The warm temperatures are making the dials on electric meters across the state spin a little faster as air conditioners try to keep up. Alliant Energy spokesman, Justin Foss, says they have seen electric usage increase the last two days as temperatures soared. He says things are made worse because the temperatures are not dropping very far in the evening.

“When it’s also hot at night, these factories and your homes don’t have a chance to really cool down very well, and so it just stays hot. And the longer it goes and the hotter it is, it just compounds upon itself,” Foss says. Alliant has implemented an energy saving program for residential customers that kicks in when it gets this hot.

“From one until seven, on days when it is hot enough that we need to trigger it, it will turn the compressor unit of your air conditioning off in 15 minute cycles,” Foss explains. “However, it will let your furnace fan continue to run, so it will continue to blow the air throughout the house just like your air conditioning system normally would run,” according to Foss.

Iowa’s other major utility company, MidAmerican Energy, has a similar residential program called “summer saver.” MidAmerican spokesperson, Abby Bottenfield says they also have a program for businesses to reduce power usage.

“The company works with those customers during these events to reduce their energy use, by either reducing their use of the air conditioning, reducing or shifting the operation of other equipment, or by using auxiliary or onsite electrical generation,” Bottenfield says.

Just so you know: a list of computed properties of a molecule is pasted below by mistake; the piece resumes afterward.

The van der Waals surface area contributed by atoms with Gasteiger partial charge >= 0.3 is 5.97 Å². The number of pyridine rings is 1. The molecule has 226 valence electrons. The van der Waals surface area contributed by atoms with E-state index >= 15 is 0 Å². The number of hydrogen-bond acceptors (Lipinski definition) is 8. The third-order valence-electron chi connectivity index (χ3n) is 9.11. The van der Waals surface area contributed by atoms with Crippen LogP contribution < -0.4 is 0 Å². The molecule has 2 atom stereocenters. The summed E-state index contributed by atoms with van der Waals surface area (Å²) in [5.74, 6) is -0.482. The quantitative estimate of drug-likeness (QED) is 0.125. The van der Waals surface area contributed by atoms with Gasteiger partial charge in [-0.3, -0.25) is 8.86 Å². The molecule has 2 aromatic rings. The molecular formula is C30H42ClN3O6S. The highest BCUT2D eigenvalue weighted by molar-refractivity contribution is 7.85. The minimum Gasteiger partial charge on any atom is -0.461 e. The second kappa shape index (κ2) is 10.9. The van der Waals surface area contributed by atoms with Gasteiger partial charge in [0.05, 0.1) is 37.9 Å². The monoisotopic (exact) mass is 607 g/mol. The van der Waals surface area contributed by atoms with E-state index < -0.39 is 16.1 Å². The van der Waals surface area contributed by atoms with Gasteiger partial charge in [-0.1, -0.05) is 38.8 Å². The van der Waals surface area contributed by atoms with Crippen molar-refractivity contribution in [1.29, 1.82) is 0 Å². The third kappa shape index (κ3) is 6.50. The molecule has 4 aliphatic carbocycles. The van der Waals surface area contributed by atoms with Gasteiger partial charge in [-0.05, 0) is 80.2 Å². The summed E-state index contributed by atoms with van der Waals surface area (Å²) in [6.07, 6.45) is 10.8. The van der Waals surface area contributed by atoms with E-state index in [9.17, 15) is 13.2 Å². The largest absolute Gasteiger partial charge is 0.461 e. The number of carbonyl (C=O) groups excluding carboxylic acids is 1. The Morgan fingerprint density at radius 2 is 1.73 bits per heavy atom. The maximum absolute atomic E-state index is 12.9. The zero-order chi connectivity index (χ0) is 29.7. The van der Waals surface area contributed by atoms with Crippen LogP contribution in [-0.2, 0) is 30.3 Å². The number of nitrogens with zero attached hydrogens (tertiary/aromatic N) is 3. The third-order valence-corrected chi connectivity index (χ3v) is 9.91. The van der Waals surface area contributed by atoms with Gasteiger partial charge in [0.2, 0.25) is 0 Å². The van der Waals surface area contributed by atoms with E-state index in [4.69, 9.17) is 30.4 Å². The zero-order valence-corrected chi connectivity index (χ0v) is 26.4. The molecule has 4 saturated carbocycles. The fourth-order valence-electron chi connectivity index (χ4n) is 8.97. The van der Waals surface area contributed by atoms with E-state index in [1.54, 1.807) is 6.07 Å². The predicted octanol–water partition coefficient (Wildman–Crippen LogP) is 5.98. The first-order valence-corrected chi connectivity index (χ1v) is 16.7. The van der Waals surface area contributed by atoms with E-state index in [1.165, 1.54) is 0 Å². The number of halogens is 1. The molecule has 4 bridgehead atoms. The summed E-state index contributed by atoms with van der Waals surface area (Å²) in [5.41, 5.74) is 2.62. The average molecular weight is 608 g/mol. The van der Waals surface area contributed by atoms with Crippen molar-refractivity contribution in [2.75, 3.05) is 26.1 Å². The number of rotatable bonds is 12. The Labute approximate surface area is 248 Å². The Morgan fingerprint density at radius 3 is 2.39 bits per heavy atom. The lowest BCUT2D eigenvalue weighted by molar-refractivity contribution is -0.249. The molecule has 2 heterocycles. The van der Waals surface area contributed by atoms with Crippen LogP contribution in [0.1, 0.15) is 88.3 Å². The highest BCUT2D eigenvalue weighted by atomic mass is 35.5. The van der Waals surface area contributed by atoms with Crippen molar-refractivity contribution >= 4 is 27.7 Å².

The electric companies are trying to avoid hitting their peak electric use. Bottenfield doesn’t know how close they will get to the peak in this latest heat wave.

“We get close to our peak usage when we start using our summer saver and curtailment program, but right now we are not sure if we will hit the peak usage,” Bottenfield says.

Alliant’s Foss says some people get the wrong idea that the company will run out of electricity of people don’t conserve during high usage periods. “It’s not about running out of energy. These programs, what they do is they make it more economical for everybody. Because when you’re hitting you peak and when you’re using that much energy, you have to buy it out on the open market,” Foss says.

“And when it’s hot like this, the rules of supply of demand really come into play, where the more energy that is being used, the more expensive it gets.” Foss says Alliant has used its cycling program two other times this year, both were in July.

The conservation programs are voluntary for both companies.